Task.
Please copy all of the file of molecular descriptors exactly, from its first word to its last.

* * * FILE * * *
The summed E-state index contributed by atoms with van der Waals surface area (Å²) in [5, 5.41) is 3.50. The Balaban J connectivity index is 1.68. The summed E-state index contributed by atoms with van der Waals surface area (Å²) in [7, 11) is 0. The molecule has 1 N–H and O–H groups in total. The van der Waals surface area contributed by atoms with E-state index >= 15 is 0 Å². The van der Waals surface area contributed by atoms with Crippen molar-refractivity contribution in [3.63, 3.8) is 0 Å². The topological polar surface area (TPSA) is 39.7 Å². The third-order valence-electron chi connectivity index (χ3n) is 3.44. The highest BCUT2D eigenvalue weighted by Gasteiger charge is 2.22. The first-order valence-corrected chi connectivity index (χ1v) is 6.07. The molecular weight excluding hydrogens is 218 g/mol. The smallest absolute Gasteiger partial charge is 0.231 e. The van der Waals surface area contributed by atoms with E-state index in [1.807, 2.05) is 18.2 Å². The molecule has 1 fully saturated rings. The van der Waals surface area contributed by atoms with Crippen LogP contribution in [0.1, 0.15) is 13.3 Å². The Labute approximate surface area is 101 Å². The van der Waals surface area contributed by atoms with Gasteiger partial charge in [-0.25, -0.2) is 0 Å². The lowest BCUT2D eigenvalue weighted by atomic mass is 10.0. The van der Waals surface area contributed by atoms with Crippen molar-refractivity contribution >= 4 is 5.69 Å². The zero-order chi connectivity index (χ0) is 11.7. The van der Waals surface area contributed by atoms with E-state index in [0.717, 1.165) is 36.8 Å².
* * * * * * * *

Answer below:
The summed E-state index contributed by atoms with van der Waals surface area (Å²) in [5, 5.41) is 3.50. The Balaban J connectivity index is 1.68. The summed E-state index contributed by atoms with van der Waals surface area (Å²) in [7, 11) is 0. The molecule has 1 N–H and O–H groups in total. The van der Waals surface area contributed by atoms with E-state index >= 15 is 0 Å². The van der Waals surface area contributed by atoms with Crippen molar-refractivity contribution in [3.63, 3.8) is 0 Å². The topological polar surface area (TPSA) is 39.7 Å². The third-order valence-electron chi connectivity index (χ3n) is 3.44. The highest BCUT2D eigenvalue weighted by Gasteiger charge is 2.22. The first-order valence-corrected chi connectivity index (χ1v) is 6.07. The molecular weight excluding hydrogens is 218 g/mol. The smallest absolute Gasteiger partial charge is 0.231 e. The van der Waals surface area contributed by atoms with E-state index in [1.807, 2.05) is 18.2 Å². The molecule has 1 fully saturated rings. The van der Waals surface area contributed by atoms with Crippen LogP contribution in [0.1, 0.15) is 13.3 Å². The Labute approximate surface area is 101 Å². The van der Waals surface area contributed by atoms with Gasteiger partial charge in [-0.25, -0.2) is 0 Å². The lowest BCUT2D eigenvalue weighted by atomic mass is 10.0. The van der Waals surface area contributed by atoms with Crippen molar-refractivity contribution >= 4 is 5.69 Å². The zero-order chi connectivity index (χ0) is 11.7. The van der Waals surface area contributed by atoms with E-state index in [0.717, 1.165) is 36.8 Å².